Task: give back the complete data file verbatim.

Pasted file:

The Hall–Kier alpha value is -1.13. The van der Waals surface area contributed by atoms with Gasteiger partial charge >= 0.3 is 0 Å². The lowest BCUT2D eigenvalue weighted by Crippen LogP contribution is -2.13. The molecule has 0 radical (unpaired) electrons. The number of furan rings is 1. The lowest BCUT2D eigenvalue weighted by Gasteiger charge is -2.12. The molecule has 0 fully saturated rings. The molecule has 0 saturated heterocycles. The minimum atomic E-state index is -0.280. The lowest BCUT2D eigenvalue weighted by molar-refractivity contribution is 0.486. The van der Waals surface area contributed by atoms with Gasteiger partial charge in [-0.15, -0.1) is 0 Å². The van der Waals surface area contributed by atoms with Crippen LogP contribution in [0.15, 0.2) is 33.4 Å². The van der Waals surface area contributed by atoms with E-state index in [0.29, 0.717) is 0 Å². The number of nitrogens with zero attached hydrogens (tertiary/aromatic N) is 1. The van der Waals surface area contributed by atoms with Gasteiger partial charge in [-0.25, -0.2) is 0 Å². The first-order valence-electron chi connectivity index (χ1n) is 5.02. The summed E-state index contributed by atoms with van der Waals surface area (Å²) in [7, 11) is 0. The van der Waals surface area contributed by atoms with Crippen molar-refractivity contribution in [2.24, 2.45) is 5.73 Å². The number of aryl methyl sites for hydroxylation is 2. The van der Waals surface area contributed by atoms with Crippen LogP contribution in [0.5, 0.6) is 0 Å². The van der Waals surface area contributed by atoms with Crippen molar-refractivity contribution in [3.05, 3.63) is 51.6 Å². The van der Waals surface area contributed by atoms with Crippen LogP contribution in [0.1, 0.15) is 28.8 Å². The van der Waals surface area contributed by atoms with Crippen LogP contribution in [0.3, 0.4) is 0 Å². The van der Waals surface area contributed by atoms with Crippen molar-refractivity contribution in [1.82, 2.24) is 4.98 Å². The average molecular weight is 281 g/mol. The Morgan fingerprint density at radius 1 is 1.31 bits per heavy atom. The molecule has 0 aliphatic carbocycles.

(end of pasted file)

The Hall–Kier alpha value is -1.13. The van der Waals surface area contributed by atoms with Gasteiger partial charge >= 0.3 is 0 Å². The lowest BCUT2D eigenvalue weighted by Crippen LogP contribution is -2.13. The molecule has 0 radical (unpaired) electrons. The number of furan rings is 1. The lowest BCUT2D eigenvalue weighted by Gasteiger charge is -2.12. The molecule has 0 fully saturated rings. The molecule has 0 saturated heterocycles. The minimum atomic E-state index is -0.280. The lowest BCUT2D eigenvalue weighted by molar-refractivity contribution is 0.486. The van der Waals surface area contributed by atoms with Gasteiger partial charge in [-0.15, -0.1) is 0 Å². The van der Waals surface area contributed by atoms with Crippen LogP contribution in [0.15, 0.2) is 33.4 Å². The van der Waals surface area contributed by atoms with E-state index in [0.29, 0.717) is 0 Å². The number of nitrogens with zero attached hydrogens (tertiary/aromatic N) is 1. The van der Waals surface area contributed by atoms with Gasteiger partial charge in [-0.25, -0.2) is 0 Å². The first-order valence-electron chi connectivity index (χ1n) is 5.02. The summed E-state index contributed by atoms with van der Waals surface area (Å²) in [7, 11) is 0. The van der Waals surface area contributed by atoms with Crippen molar-refractivity contribution in [2.24, 2.45) is 5.73 Å². The number of aryl methyl sites for hydroxylation is 2. The van der Waals surface area contributed by atoms with Crippen LogP contribution in [0.5, 0.6) is 0 Å². The van der Waals surface area contributed by atoms with Crippen molar-refractivity contribution in [3.05, 3.63) is 51.6 Å². The van der Waals surface area contributed by atoms with Crippen LogP contribution in [0.1, 0.15) is 28.8 Å². The van der Waals surface area contributed by atoms with Crippen LogP contribution in [0.3, 0.4) is 0 Å². The van der Waals surface area contributed by atoms with Crippen molar-refractivity contribution in [1.82, 2.24) is 4.98 Å². The average molecular weight is 281 g/mol. The Morgan fingerprint density at radius 1 is 1.31 bits per heavy atom. The molecule has 0 aliphatic carbocycles.